Student pays the price when she was caught illegally downloading

Katherine Wade

Graduate student Amanda Duckworth never thought she would get caught.

“I know tons of people who did it,” said Duckworth, who is from Versailles. “I’m really paranoid, so if I’d known I had the slightest chance of getting caught, I wouldn’t have done it.”

She’s talking about illegal downloading, and to her surprise, she did get caught – just like about 400 other WKU students each year.

For Duckworth, getting caught meant a steep bill.

She said she got a notification in the mail the summer before her junior year at WKU. The letter said she was being sued for illegally downloading music.

The letter, which was from the Recording Industry Association of America, said that Duckworth was being sued for $750 per song, and according to their records, she had downloaded 202.

“I’m almost sure I had downloaded more,” she said. “But the total they were suing for was $151,500, which is a lot of money for a college student.”

According to the RIAA’s website, illegal music downloading causes $12.5 billion of economic losses and 71,060 jobs lost each year in the U.S.

Duckworth said that she had two choices. She could either fight it in court, or settle out of court. After much research, her parents decided to settle out of court, and they paid $4,400.

Duckworth said she took the experience as a lesson learned.

“I have bought every single song I’ve downloaded since I hit the submit button on that $4,400 payment,” she said.

Gordon Johnson, director of Administrative Systems and Applications, said illegal downloading of movies and music is a growing problem on campus.

Johnson’s department receives notices from recording and movie industries that identify IP addresses on campus associated with illegal file sharing. Last year, 418 cases were reported.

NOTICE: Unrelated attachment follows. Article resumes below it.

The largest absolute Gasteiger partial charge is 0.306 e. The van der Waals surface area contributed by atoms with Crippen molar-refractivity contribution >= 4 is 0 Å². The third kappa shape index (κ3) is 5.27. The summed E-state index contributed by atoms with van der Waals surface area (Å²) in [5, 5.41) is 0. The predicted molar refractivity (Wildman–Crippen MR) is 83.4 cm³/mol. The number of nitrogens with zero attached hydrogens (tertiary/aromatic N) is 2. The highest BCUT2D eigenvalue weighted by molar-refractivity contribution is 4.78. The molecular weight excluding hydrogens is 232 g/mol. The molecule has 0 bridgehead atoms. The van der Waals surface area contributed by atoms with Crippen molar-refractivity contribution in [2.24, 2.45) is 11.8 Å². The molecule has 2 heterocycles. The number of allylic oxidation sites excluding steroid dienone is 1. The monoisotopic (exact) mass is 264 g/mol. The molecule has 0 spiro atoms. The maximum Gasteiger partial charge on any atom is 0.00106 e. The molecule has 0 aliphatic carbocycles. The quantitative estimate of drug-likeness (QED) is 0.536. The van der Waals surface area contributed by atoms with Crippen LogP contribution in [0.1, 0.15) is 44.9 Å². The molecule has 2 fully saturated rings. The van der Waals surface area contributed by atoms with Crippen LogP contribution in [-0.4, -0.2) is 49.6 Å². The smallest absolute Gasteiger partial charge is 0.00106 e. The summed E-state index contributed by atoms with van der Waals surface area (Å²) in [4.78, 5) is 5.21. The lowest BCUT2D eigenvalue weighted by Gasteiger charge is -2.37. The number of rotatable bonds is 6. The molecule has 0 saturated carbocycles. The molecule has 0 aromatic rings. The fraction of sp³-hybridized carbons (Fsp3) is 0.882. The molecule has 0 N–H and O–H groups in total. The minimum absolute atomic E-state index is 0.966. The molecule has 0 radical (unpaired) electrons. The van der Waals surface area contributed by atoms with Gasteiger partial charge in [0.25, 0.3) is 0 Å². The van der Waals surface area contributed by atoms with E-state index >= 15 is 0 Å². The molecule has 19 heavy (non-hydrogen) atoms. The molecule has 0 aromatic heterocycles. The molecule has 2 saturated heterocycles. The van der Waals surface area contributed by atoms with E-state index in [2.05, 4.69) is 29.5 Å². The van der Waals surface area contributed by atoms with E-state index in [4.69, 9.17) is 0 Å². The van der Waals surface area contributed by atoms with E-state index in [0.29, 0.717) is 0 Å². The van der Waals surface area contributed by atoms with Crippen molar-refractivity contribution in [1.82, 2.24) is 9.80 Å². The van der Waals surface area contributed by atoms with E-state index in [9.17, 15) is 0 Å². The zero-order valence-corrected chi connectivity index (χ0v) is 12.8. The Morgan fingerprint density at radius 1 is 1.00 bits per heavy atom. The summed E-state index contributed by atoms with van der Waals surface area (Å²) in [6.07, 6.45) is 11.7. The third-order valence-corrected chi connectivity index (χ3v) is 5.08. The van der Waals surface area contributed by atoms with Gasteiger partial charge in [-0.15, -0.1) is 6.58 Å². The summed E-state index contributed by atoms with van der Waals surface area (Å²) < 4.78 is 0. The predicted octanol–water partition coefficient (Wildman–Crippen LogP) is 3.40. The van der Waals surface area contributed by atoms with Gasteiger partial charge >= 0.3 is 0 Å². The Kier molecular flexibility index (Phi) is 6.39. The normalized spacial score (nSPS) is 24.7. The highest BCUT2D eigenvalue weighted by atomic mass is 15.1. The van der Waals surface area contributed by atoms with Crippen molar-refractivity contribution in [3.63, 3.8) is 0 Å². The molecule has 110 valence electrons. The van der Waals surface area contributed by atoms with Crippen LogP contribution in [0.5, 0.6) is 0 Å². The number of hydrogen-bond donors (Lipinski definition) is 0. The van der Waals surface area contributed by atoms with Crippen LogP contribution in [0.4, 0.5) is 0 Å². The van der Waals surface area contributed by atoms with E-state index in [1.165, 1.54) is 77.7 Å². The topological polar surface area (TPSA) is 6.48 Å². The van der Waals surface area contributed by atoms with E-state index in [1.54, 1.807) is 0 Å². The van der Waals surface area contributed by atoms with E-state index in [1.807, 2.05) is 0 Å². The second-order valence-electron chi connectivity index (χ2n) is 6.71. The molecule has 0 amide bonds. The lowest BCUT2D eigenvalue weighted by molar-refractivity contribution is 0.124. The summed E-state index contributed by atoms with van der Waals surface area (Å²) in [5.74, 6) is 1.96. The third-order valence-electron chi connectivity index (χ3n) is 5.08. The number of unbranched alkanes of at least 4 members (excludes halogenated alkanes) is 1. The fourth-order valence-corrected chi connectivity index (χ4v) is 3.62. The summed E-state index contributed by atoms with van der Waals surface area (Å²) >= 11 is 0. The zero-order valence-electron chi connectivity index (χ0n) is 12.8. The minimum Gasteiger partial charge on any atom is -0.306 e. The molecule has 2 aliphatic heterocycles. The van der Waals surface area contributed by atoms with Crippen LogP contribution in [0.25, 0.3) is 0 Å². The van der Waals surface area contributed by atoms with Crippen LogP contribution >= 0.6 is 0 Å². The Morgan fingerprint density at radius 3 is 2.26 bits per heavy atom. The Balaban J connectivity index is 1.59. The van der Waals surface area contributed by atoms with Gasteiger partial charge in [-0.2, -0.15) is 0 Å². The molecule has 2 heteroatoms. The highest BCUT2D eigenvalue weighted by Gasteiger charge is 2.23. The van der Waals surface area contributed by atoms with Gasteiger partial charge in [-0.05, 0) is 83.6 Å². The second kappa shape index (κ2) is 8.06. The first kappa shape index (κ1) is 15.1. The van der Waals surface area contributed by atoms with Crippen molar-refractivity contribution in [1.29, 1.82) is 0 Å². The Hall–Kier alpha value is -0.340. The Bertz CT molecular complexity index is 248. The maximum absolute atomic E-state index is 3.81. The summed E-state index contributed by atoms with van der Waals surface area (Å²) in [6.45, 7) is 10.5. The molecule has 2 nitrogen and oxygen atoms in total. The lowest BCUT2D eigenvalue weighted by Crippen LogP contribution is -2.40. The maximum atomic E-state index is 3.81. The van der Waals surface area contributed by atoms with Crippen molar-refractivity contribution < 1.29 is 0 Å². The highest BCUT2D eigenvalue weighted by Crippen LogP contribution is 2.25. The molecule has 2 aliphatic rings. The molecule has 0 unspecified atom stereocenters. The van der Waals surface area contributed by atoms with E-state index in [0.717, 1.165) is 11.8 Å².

“It seems to be going up every year,” he said.

Johnson said that when a complaint is received, the student has his or her WKU Internet access disabled. He or she is required to go to Mass Media and Technology Hall and read WKU’s policy on illegal file sharing, watch the RIAA video and sign a document in order to regain access.

On the second offense, the student is removed from the WKU network for one month and is required to pay a $50 reconnect fee. On the third offense, the student loses network access for three months and must pay a $100 reconnect fee.

Bowling Green sophomore Richelle Woodrome said illegal downloading is popular because it means free music for “broke” college students.

And, students don’t want to buy CDs because they want to make their own CDs with various artists, Woodrome said.

“I think (university officials) take it a little too seriously. It happens every day,” she said.

Johnson said WKU recently received a letter from Attorney General Jack Conway emphasizing that he expects each university to have an aggressive compliance plan in response to the Higher Education Opportunity Act, which calls for universities to have strict plans for dealing with and preventing illegal file sharing.

Johnson said university officials are currently reviewing the policy and expect to have it revised in a couple of weeks.

“We’re not going to mess around with it,” he said. “It takes a lot of time and resources, so we’re trying to take steps to make the process more efficient.”

Duckworth said she advises other students to stay away from illegal downloading.

“You really don’t think you’re gonna get caught, but it’s still wrong,” she said. “It’s essentially the same as swiping a CD off a shelf in a store. You can get caught no matter who you are. Just don’t do it.”